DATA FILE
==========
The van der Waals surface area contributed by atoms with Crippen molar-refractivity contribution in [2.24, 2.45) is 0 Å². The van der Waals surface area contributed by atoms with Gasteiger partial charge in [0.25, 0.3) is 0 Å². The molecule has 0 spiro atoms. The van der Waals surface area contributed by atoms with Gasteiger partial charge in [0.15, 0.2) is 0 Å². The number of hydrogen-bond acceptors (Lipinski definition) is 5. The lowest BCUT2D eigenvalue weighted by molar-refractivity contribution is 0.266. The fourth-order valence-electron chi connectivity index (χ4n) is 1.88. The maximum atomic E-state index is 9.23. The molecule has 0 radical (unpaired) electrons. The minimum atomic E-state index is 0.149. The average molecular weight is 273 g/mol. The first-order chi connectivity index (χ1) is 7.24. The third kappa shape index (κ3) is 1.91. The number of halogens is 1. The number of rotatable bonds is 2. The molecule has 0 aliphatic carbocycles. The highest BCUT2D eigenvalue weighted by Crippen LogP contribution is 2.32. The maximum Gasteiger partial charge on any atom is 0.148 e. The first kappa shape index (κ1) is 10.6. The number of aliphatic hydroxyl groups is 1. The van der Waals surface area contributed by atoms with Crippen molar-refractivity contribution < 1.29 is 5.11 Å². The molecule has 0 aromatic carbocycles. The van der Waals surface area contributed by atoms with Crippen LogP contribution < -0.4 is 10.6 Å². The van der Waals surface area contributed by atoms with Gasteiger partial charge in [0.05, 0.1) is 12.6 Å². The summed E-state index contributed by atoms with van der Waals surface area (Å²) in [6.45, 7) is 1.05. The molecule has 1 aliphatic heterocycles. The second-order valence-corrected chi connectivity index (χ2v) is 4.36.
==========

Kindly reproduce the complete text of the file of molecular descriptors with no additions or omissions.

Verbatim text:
The van der Waals surface area contributed by atoms with Crippen molar-refractivity contribution in [2.24, 2.45) is 0 Å². The van der Waals surface area contributed by atoms with Gasteiger partial charge in [0.25, 0.3) is 0 Å². The molecule has 0 spiro atoms. The van der Waals surface area contributed by atoms with Gasteiger partial charge in [0.15, 0.2) is 0 Å². The number of hydrogen-bond acceptors (Lipinski definition) is 5. The lowest BCUT2D eigenvalue weighted by molar-refractivity contribution is 0.266. The fourth-order valence-electron chi connectivity index (χ4n) is 1.88. The maximum atomic E-state index is 9.23. The molecule has 0 radical (unpaired) electrons. The minimum atomic E-state index is 0.149. The average molecular weight is 273 g/mol. The first-order chi connectivity index (χ1) is 7.24. The third kappa shape index (κ3) is 1.91. The number of halogens is 1. The number of rotatable bonds is 2. The molecule has 0 aliphatic carbocycles. The highest BCUT2D eigenvalue weighted by Crippen LogP contribution is 2.32. The maximum Gasteiger partial charge on any atom is 0.148 e. The first kappa shape index (κ1) is 10.6. The number of aliphatic hydroxyl groups is 1. The van der Waals surface area contributed by atoms with Crippen molar-refractivity contribution < 1.29 is 5.11 Å². The molecule has 0 aromatic carbocycles. The van der Waals surface area contributed by atoms with Crippen LogP contribution < -0.4 is 10.6 Å². The van der Waals surface area contributed by atoms with Gasteiger partial charge in [0.05, 0.1) is 12.6 Å². The summed E-state index contributed by atoms with van der Waals surface area (Å²) in [6.45, 7) is 1.05. The molecule has 1 aliphatic heterocycles. The second-order valence-corrected chi connectivity index (χ2v) is 4.36.